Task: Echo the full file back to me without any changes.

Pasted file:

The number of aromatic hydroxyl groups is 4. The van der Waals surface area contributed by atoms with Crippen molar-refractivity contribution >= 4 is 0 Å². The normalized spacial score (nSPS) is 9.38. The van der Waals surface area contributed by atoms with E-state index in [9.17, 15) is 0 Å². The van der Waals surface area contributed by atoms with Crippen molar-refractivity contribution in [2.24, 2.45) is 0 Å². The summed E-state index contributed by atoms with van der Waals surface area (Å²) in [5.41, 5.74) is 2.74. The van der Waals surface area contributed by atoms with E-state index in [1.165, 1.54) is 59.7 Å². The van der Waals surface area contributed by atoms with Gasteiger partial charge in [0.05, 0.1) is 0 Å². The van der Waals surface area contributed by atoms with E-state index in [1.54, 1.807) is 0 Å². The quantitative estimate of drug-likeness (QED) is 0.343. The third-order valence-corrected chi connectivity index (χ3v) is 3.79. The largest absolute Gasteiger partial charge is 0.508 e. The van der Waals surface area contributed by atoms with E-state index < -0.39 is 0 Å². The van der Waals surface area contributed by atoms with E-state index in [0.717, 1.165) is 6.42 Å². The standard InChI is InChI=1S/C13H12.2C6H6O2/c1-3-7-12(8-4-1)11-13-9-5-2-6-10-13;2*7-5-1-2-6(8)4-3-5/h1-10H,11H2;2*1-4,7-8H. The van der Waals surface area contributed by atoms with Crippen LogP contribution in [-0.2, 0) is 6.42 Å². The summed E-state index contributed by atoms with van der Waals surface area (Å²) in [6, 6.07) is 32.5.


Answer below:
The number of aromatic hydroxyl groups is 4. The van der Waals surface area contributed by atoms with Crippen molar-refractivity contribution >= 4 is 0 Å². The normalized spacial score (nSPS) is 9.38. The van der Waals surface area contributed by atoms with E-state index in [9.17, 15) is 0 Å². The van der Waals surface area contributed by atoms with Crippen molar-refractivity contribution in [2.24, 2.45) is 0 Å². The summed E-state index contributed by atoms with van der Waals surface area (Å²) in [5.41, 5.74) is 2.74. The van der Waals surface area contributed by atoms with E-state index in [1.165, 1.54) is 59.7 Å². The van der Waals surface area contributed by atoms with Gasteiger partial charge in [0.05, 0.1) is 0 Å². The van der Waals surface area contributed by atoms with E-state index in [1.54, 1.807) is 0 Å². The quantitative estimate of drug-likeness (QED) is 0.343. The third-order valence-corrected chi connectivity index (χ3v) is 3.79. The largest absolute Gasteiger partial charge is 0.508 e. The van der Waals surface area contributed by atoms with E-state index < -0.39 is 0 Å². The van der Waals surface area contributed by atoms with E-state index in [0.717, 1.165) is 6.42 Å². The standard InChI is InChI=1S/C13H12.2C6H6O2/c1-3-7-12(8-4-1)11-13-9-5-2-6-10-13;2*7-5-1-2-6(8)4-3-5/h1-10H,11H2;2*1-4,7-8H. The van der Waals surface area contributed by atoms with Crippen LogP contribution in [-0.2, 0) is 6.42 Å². The summed E-state index contributed by atoms with van der Waals surface area (Å²) in [6, 6.07) is 32.5.